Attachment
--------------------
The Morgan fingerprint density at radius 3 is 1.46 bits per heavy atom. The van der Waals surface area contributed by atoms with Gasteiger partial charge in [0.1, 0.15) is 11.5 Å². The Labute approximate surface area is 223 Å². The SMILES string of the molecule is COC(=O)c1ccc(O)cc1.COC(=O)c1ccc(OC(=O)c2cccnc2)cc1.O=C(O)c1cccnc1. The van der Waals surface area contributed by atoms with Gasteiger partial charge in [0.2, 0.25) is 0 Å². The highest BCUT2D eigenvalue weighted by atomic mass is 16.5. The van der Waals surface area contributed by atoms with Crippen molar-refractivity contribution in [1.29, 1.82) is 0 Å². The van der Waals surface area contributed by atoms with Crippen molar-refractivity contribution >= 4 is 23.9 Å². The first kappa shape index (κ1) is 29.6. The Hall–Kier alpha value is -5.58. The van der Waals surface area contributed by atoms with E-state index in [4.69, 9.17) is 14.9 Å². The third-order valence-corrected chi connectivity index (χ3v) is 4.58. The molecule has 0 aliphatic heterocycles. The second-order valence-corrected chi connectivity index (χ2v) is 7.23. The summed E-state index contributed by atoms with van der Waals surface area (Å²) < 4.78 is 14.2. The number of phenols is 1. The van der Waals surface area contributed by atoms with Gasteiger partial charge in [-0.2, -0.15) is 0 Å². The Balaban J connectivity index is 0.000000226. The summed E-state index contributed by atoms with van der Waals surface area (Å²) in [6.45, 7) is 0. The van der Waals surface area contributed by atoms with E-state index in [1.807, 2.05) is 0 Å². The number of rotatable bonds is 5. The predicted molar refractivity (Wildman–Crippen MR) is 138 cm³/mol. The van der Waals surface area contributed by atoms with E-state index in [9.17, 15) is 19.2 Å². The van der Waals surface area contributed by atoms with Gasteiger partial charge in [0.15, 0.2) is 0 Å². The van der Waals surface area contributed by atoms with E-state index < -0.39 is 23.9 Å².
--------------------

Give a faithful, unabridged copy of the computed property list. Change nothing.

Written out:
The Morgan fingerprint density at radius 3 is 1.46 bits per heavy atom. The van der Waals surface area contributed by atoms with Gasteiger partial charge in [0.1, 0.15) is 11.5 Å². The Labute approximate surface area is 223 Å². The SMILES string of the molecule is COC(=O)c1ccc(O)cc1.COC(=O)c1ccc(OC(=O)c2cccnc2)cc1.O=C(O)c1cccnc1. The van der Waals surface area contributed by atoms with Gasteiger partial charge in [0.2, 0.25) is 0 Å². The highest BCUT2D eigenvalue weighted by atomic mass is 16.5. The van der Waals surface area contributed by atoms with Crippen molar-refractivity contribution in [1.29, 1.82) is 0 Å². The van der Waals surface area contributed by atoms with Crippen molar-refractivity contribution >= 4 is 23.9 Å². The first kappa shape index (κ1) is 29.6. The Hall–Kier alpha value is -5.58. The van der Waals surface area contributed by atoms with E-state index in [4.69, 9.17) is 14.9 Å². The third-order valence-corrected chi connectivity index (χ3v) is 4.58. The molecule has 0 aliphatic heterocycles. The second-order valence-corrected chi connectivity index (χ2v) is 7.23. The summed E-state index contributed by atoms with van der Waals surface area (Å²) < 4.78 is 14.2. The number of phenols is 1. The van der Waals surface area contributed by atoms with Gasteiger partial charge in [-0.2, -0.15) is 0 Å². The Balaban J connectivity index is 0.000000226. The summed E-state index contributed by atoms with van der Waals surface area (Å²) in [6.45, 7) is 0. The van der Waals surface area contributed by atoms with E-state index in [1.807, 2.05) is 0 Å². The number of rotatable bonds is 5. The predicted molar refractivity (Wildman–Crippen MR) is 138 cm³/mol. The van der Waals surface area contributed by atoms with E-state index in [9.17, 15) is 19.2 Å². The van der Waals surface area contributed by atoms with Gasteiger partial charge in [0.15, 0.2) is 0 Å². The van der Waals surface area contributed by atoms with E-state index < -0.39 is 23.9 Å².